There are those who argue that the Khashoggi affair and ensuing “bilateral rift” has given the U.S. greater leverage to push for an end to the Yemen campaign and extra ammunition to end the embargo of Qatar, which the United States desperately needs in order to box in Iran after the November 4 reinstatement of sanctions. In terms of the former, October saw a slew of comments from high-ranking U.S. officials calling for a cessation of hostilities in Yemen. For example, Secretary of Defense Jim Mattis declared at an event at the US Institute of Peace in Washington: “Thirty days from now we want to see everybody around a peace table based on a ceasefire, based on a pullback from the border and then based on ceasing dropping of bombs.” Secretary of State Mike Pompeo echoed these sentiments saying, “The United States calls on all parties to support UN Special Envoy Martin Griffiths in finding a peaceful solution to the conflict in Yemen.” Despite these calls, what is the United States prepared to do if the 30 days pass and the conflict in Yemen still rages on? In terms of the latter, the failed embargo of Qatar has done little except encourage Doha to reroute its imports and get closer to Tehran. Not only was Qatar able to bypasses the land block via sea lanes by diverting its food imports through the Port of Bushehr in Iran and ferrying them in, but also in the fall of 2017, Qatar signed a trilateral agreement with Iran and Turkey to boost trade amid the Saudi-led blockade. This resulted in Iran’s exports to Qatar reaching $248 million per year—a 140% growth.

To think that the United States has the ability to reign in its longtime ally in Riyadh is a naïve miscalculation. Domestically, like Israel, Saudi Arabia, Qatar, and Turkey have become partisan issues—a situation that more often than not leads to mixed messages and political immobility. In the Saudi case in particular, personal relationships between MbS, the U.S. President, and his son-in-law Jared Kushner muddy the waters further. Internationally, as American Enterprise Institute’s Karen E. Young pointed out earlier this month, shunning countries and creating consequences for egregious behavior is a policy that is often applied unevenly; just look at how the United States gives China a pass on similar human rights violations. She noted aptly, “There is a false dichotomy between supporting the Crown Prince Mohamed bin Salman and therefore creating a 40-year reign of terror, and following a more values-driven foreign policy to undermine and shun him with the expectation of a change in leadership.” The United States has had a poor record of enticing or even compelling this type of top-level behavioral change for at least the past several decades, but specifically since the 2011 Arab Uprisings. The current isolationist trend in the United States only adds to the notion that the United States government currently has no appetite for stirring the international pot.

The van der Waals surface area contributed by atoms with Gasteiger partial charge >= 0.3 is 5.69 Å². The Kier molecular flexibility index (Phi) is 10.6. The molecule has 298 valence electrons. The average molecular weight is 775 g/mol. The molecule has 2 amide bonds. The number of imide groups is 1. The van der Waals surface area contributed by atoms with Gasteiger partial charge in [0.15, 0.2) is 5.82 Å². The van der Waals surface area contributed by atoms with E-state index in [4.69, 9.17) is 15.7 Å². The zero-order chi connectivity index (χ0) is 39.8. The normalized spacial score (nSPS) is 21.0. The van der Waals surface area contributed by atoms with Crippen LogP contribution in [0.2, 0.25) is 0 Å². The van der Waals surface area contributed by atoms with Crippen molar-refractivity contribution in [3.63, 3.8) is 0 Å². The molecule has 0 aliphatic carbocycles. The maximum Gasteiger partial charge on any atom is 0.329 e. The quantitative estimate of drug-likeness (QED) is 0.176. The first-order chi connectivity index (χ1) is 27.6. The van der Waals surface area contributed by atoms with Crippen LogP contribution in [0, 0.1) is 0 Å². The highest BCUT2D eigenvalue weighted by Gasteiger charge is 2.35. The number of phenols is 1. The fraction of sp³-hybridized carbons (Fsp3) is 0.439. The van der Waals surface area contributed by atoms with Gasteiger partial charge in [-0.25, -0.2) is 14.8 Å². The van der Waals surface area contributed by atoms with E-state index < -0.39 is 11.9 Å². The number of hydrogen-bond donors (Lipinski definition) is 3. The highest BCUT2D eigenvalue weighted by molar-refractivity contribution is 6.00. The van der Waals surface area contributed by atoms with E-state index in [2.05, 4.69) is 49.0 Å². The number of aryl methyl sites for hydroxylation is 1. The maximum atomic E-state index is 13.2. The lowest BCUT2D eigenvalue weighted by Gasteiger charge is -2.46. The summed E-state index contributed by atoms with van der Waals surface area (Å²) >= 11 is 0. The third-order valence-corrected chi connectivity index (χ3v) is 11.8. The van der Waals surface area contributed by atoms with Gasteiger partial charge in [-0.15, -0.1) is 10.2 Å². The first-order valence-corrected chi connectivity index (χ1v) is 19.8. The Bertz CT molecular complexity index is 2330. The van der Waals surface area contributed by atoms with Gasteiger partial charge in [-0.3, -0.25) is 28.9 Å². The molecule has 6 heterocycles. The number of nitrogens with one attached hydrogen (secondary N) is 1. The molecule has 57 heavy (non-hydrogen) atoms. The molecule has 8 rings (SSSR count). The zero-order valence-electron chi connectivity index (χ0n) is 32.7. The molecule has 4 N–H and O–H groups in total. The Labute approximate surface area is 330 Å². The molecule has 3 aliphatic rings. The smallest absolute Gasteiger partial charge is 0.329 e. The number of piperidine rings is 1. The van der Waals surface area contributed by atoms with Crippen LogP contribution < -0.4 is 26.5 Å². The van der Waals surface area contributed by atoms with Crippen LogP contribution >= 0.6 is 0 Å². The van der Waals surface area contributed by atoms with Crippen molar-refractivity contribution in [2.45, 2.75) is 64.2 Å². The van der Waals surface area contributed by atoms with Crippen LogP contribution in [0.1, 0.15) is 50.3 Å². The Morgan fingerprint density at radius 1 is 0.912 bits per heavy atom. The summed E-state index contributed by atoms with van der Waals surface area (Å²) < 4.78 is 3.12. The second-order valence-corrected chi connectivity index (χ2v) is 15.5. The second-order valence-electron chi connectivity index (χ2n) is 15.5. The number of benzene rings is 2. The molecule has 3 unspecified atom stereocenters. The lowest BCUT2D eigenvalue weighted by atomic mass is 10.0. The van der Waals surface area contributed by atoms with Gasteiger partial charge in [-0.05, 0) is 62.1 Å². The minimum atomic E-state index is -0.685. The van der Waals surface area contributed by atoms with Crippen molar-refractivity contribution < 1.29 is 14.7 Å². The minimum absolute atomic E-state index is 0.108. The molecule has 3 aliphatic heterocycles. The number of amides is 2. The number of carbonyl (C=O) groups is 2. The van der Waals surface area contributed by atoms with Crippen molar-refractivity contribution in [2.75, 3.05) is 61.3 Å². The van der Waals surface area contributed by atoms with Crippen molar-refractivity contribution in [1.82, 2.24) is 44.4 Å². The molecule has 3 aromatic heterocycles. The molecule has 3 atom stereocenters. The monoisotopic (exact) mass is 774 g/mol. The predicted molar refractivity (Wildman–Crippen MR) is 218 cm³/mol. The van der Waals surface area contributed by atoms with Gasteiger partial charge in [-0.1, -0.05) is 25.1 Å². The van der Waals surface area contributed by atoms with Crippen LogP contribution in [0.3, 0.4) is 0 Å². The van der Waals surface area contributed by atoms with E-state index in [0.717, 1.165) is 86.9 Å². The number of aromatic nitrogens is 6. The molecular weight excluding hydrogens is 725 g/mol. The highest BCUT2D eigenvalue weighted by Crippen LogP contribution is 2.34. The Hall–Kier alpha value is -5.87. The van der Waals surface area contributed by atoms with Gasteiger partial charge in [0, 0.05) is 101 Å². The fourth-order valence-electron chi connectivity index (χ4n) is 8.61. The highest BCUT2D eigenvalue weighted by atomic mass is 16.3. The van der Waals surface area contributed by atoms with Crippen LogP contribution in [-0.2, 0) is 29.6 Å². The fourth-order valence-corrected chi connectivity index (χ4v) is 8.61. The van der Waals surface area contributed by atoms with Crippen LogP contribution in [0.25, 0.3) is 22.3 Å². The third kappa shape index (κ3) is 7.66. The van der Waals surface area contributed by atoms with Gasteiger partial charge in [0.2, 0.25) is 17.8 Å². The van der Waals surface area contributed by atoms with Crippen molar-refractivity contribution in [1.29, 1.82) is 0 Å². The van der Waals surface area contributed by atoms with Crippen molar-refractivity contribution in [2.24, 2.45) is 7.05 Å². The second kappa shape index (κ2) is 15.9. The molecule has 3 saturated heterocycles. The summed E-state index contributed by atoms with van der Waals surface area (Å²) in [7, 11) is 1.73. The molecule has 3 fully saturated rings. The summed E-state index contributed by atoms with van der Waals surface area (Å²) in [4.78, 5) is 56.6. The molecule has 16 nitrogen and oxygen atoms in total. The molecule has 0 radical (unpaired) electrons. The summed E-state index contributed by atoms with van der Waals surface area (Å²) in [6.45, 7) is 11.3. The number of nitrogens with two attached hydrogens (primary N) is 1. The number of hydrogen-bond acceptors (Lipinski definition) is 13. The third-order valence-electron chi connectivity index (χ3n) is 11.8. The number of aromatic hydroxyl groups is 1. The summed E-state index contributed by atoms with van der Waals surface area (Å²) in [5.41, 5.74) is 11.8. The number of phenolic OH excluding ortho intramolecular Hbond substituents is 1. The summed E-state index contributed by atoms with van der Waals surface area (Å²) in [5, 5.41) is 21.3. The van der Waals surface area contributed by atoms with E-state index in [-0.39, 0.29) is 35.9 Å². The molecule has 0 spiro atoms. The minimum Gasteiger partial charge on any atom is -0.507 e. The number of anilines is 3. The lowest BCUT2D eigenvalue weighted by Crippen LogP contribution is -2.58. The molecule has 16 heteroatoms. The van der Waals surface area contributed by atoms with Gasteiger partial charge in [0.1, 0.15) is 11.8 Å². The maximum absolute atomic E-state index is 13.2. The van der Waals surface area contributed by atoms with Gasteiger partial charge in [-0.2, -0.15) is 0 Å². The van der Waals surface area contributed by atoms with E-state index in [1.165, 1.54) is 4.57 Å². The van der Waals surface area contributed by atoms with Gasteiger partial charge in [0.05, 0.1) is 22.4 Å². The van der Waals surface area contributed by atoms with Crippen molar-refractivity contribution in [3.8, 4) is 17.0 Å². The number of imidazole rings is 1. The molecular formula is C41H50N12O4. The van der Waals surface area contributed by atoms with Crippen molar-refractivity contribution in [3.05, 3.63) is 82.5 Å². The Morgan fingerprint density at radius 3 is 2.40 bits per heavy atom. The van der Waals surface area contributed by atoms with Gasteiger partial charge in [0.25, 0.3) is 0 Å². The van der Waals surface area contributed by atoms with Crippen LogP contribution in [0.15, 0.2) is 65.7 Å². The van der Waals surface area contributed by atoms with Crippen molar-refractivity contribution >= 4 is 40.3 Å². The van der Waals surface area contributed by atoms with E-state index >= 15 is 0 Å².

What is more likely in the end is that this diplomatic kerfuffle will be eclipsed by the next big story, and as the title of this piece implies, the Khashoggi scandal won’t change much.